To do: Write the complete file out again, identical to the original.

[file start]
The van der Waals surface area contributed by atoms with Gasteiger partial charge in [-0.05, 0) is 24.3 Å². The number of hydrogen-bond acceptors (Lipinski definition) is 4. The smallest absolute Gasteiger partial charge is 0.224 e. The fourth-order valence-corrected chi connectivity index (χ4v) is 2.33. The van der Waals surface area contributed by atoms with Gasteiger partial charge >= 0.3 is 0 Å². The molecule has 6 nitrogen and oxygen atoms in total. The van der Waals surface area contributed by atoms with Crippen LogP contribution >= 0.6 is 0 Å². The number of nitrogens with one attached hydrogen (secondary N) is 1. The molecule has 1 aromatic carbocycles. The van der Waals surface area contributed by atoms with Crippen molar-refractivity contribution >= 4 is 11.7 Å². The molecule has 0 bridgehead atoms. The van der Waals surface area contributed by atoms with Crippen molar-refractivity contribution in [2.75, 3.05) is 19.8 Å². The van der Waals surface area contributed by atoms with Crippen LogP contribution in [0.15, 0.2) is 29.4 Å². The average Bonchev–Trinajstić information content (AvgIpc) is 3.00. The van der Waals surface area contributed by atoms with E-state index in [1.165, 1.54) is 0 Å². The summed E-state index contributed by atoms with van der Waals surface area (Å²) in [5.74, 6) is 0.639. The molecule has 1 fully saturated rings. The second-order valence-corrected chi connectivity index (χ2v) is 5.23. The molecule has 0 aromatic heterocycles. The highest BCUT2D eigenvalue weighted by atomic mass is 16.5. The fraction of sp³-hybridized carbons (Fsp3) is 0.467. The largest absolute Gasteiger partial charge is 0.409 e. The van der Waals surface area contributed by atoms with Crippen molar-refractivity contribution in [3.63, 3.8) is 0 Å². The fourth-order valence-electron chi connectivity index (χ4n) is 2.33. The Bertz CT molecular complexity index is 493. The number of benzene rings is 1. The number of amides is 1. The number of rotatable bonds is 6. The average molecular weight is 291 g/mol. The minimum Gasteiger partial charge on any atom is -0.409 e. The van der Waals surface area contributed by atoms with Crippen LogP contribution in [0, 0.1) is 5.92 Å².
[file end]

The van der Waals surface area contributed by atoms with Gasteiger partial charge in [-0.05, 0) is 24.3 Å². The number of hydrogen-bond acceptors (Lipinski definition) is 4. The smallest absolute Gasteiger partial charge is 0.224 e. The fourth-order valence-corrected chi connectivity index (χ4v) is 2.33. The van der Waals surface area contributed by atoms with Gasteiger partial charge >= 0.3 is 0 Å². The molecule has 6 nitrogen and oxygen atoms in total. The van der Waals surface area contributed by atoms with Crippen LogP contribution >= 0.6 is 0 Å². The number of nitrogens with one attached hydrogen (secondary N) is 1. The molecule has 1 aromatic carbocycles. The van der Waals surface area contributed by atoms with Crippen molar-refractivity contribution >= 4 is 11.7 Å². The molecule has 0 bridgehead atoms. The van der Waals surface area contributed by atoms with Crippen molar-refractivity contribution in [2.75, 3.05) is 19.8 Å². The van der Waals surface area contributed by atoms with Crippen LogP contribution in [0.15, 0.2) is 29.4 Å². The average Bonchev–Trinajstić information content (AvgIpc) is 3.00. The van der Waals surface area contributed by atoms with E-state index in [1.165, 1.54) is 0 Å². The summed E-state index contributed by atoms with van der Waals surface area (Å²) in [5.74, 6) is 0.639. The molecule has 1 fully saturated rings. The second-order valence-corrected chi connectivity index (χ2v) is 5.23. The molecule has 0 aromatic heterocycles. The highest BCUT2D eigenvalue weighted by atomic mass is 16.5. The fraction of sp³-hybridized carbons (Fsp3) is 0.467. The largest absolute Gasteiger partial charge is 0.409 e. The van der Waals surface area contributed by atoms with Crippen molar-refractivity contribution in [3.63, 3.8) is 0 Å². The fourth-order valence-electron chi connectivity index (χ4n) is 2.33. The Bertz CT molecular complexity index is 493. The number of benzene rings is 1. The number of amides is 1. The number of rotatable bonds is 6. The average molecular weight is 291 g/mol. The minimum Gasteiger partial charge on any atom is -0.409 e. The van der Waals surface area contributed by atoms with Crippen LogP contribution in [0, 0.1) is 5.92 Å².